In the editor’s letter from the Volume 1 issue of IMAGE Magazine, Lizzie Gore-Grimes contemplates adding more to life by doing less.
I read a superb essay recently in The Atlantic, which contrary to its slightly depressing title: “Your Professional Decline is Coming (Much) Sooner Than You Think” was one of the most thought-provoking and uplifting things I’ve read in a long time. Written by the American social scientist and think-tank leader Arthur C Brooks, the piece talks about the freedom to be found in unravelling the tangled-up strings of career success and self-worth; ditching the drive to amass more and finding peace in (being) less.
“What I need to do,” he says, “is stop seeing my life as a canvas to fill, and start seeing it more as a block of marble to chip away at and shape something out of. I need a reverse bucket list. My goal for each year of the rest of my life should be to throw out things, obligations, and relationships until I can clearly see my refined self in its best form.”
He references finding the perfect succinct summation of this in The New Yorker cartoon of a man on his deathbed saying, “I wish I’d bought more crap”. The very feeling that inspired South African-born stylist Kim Gray, on page 26, to design her Dublin home to be as clutter-free as possible with a determination to buy well but own less. No mean feat when you’re a mum of four children under the age of six, including two-year-old triplets. “For me, it’s the balance of trying to create an inspiring and comforting home with thoughtful and considered pieces – but keeping things simple,” says Kim, while writer Suzie Coen describes her style as “the interiors equivalent of a pared-back high fashion look; a style that’s well made but not show-offy.”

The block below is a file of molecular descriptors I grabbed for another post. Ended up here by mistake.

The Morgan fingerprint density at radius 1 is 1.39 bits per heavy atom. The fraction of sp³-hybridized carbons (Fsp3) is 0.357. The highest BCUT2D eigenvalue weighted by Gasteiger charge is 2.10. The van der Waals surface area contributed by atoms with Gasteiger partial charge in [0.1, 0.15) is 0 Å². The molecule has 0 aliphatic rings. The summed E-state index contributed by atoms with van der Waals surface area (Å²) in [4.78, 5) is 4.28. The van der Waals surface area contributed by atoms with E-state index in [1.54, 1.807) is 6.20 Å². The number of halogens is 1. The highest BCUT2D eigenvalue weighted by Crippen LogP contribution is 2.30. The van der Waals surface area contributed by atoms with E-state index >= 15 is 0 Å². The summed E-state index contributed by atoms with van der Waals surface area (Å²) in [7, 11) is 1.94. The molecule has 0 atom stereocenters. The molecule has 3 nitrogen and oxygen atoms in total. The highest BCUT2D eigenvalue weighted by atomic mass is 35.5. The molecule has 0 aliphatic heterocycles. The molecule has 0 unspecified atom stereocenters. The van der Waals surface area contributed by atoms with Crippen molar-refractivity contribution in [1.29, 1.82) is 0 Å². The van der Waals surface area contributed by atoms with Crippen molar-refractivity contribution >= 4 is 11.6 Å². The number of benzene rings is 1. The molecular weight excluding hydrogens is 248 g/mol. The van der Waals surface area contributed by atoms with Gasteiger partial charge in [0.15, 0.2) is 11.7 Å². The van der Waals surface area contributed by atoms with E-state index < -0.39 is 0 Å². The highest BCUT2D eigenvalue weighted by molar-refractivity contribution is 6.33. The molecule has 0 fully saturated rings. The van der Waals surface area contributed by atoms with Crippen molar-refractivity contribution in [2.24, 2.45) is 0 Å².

But Kim is quick to affirm that’s it’s also about finding your own happy medium: “Be mindful in your choices but don’t live with the guilt of not being perfect.” Sentiments powerfully echoed by Sinéad McSweeney on page 116. As former advisor to two attorney generals, head of communications for the PSNI and the Garda Síochána and now MD of Twitter Ireland, Sinéad McSweeney, our IMAGE Businesswoman of the Year 2019, is the kind of woman, leader – and human being – we might all aspire to be in this new decade.
Having suffered the loss of her husband in the last year, Sinéad feels strongly that women need to re-evaluate the notion of “leaning in”. “I think women actually need to lean out,” she states. “We put this inordinate pressure on ourselves. You almost need a hierarchy within your priorities, and to know that it’s okay not to do everything at 100 per cent.”
When Leonie Corcoran writes about “the compulsion we all feel to orient our persona towards being who we think others want us to be” in her brilliant piece on finding confidence on page 63, she asks the question: “Have you ever heard someone speak passionately and authentically about a subject? Have you been energised and inspired by them? Finding these voices – in your group of friends or in history – is one way you can find the same in yourself.” That person for me is Sinéad, who sums up success as “not about a title, but knowing that you are being the best version of yourself through constant development… I realise now that there’s very little we can leave behind us that matters, but if we impact other people for the better, that is a good enough legacy.”
As we welcome an exciting new decade, naturally our thoughts turn to what it might hold in store for us. For me, I think I’ll be adding more to my life by being and doing just that little bit less.
This article originally appeared in Volume 1 (January/February) 2020 issue of IMAGE Magazine, on sale now.
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